Archive for July 2009

Top Five Films of 2004


This was a very good year for the film business.



The Dreamers (Bernardo Bertolucci)


melinda_and_melinda_2004_1Melinda and Melinda (Woody Allen)


anchomraAnchorman:  The Legend of Ron Burgundy (Adam McKay)


aviator_wideweb__430x305The Aviator (Martin Scorcese)


eternalEternal Sunshine of the Spotless Mind (Michel Gondry)

Honorable Mentions:

jamie_foxx4Collateral (Michael Mann)

napoleondynamite01Napoleon Dynamite (Jared Hess)

photo_04_hiresDawn of the Dead (Zack Snyder)

W. (Oliver Stone, 2008)



[not much of a spoiler]

W., one of the most underrated films of Oliver Stone, is a collection of set pieces documenting the life and times of former President George W. Bush.  The film has surprising nuance, poignancy, acting (top-notch), editing, directing, writing, technical achievement and it doesn’t seek to hit you over the head with content as per Stone’s 1995 biopic Nixon – other than that, the film stinks!

The opening scene has a group of Bush men (and woman) determining what to call the “evil” triumvirate of Iran, Iraq and North Korea and talking, ala 12 Angry Men, with Secretary of State Condoleezza Rice (Thandie Newton – who is wonderful) gazing suspiciously at Defense Secretary Donald Rumsfield (Scott Glenn) whilst he scribbles on a cartoon, is the best set piece herein.  Dr. Strangelove inferences are rather objective at times.  Bravo as well to George Tenant (Bruce McGill) for his pure honesty, Dick Cheney (a perfectly cast Richard Dreyfuss) for his depiction as a vulture awaiting its prey and Paul Wolfowitz played by, well….a Paul Wolfowitz dead ringer in Dennis Boutsikaris.

Then comes a set piece without nuance that is not a surprise for Mr. Stone but is not endemic of the film at large.  Bush marches his cronies around his ranch in Crawford, Texas while putting the finishing touches on the forthcoming Iraqi invasion, all the while the group getting lost on the trails along the way.  Very subtle.

Notable set pieces include the hazing sequence at Bush’s Delta Kappa Epsilon fraternity at Yale, a jail sequence with solid physical acting by Josh Brolin (who is amazing throughout, for the most part) and the most memorable choking scene I’ve ever seen.

The second act, which covers Bush’s transition from campaign manager for Bush, Sr. to the owner of the Texas Rangers and then to Governor of Texas, is a tad slow and out of sequence with the fairly kinetic first and last acts.  However, then comes one of my favorite screen transitions ever!  A younger W. is speaking with wife Laura (the beautiful and classy Elizabeth Banks) lamenting that he will never get the recognition he deserves from his father…(transition to – which is basically a flicker of a light bulb)…to the 2002 President Bush planning the Iraq War with his cabinet.  This particular planning session set piece also happens to be one of the most truth-challenged in the film.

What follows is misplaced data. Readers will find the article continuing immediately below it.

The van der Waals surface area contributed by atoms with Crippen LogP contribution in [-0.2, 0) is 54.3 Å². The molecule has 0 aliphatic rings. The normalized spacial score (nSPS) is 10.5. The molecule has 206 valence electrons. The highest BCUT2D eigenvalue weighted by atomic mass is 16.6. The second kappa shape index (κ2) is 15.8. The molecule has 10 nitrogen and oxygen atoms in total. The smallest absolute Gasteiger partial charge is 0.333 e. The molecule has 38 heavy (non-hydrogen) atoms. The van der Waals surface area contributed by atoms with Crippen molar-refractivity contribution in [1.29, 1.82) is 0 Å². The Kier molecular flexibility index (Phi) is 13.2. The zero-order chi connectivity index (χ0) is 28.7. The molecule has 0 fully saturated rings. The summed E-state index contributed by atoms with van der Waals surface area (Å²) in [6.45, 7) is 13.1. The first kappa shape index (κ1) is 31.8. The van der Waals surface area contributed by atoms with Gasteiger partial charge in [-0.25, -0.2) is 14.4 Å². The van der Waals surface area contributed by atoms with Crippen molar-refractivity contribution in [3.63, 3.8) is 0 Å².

Oliver Stone had six weeks to film this very difficult to get financed picture, and I think he did a very surprising job of capturing the man in a fairly non-partisan way.  I left the film [controversial comment coming up perhaps you might click out] feeling better about the man, ala Jesus in The Last Temptation of Christ.

Best line in the film – “look, if I need to read the whole damn Constitution, I’ll learn it!”

**** / *****

My Top 100 Films



List created as of June, 2009

1 Dr. Strangelove or: How I Learned to Stop Worrying and Love the Bomb (1964)
2 Crimes and Misdemeanors (1989)
3 Citizen Kane (1941)
4 Twin Peaks (Pilot) (1990)
5 It’s a Wonderful Life (1946)
6 Lolita (1962)
7 The Truman Show (1998)
8 Mulholland Dr. (2001)
9 The Shining (1980)
10 Rear Window (1954)
11 Eternal Sunshine of the Spotless Mind (2004)
12 Psycho (1960)
13 Paris, Texas (1984)
14 Taxi Driver (1976)
15 Blue Velvet (1986)
16 Barry Lyndon (1975)
17 A Clockwork Orange (1971)
18 Fargo (1996)
19 After Hours (1985)
20 Casino (1995)
21 The Exorcist (1973)
22 The Sweet Hereafter (1997)
23 Eyes Wide Shut (1999)
24 Dead Ringers (1988)
25 Exotica (1994)
26 The Spanish Prisoner (1997)
27 Ghost World (2001)
28 Flirting with Disaster (1996)
29 A Woman Under the Influence (1974)
30 2001: A Space Odyssey (1968)
31 All the President’s Men (1976)
32 Crash (1996)
33 Pulp Fiction (1994)
34 Rope (1948)
35 Heathers (1989)
36 Fearless (1993)
37 Fly Away Home (1996)
38 Husbands and Wives (1992)
39 Another Woman (1988)
40 Wings of Desire (1987)
41 Short Cuts (1993)
42 Happiness (1998)
43 Mystic River (2003)
44 The French Connection (1971)
45 The Aviator (2004)
46 Safe (1995)
47 Twin Peaks: Fire Walk with Me (1992)
48 Ararat (2002)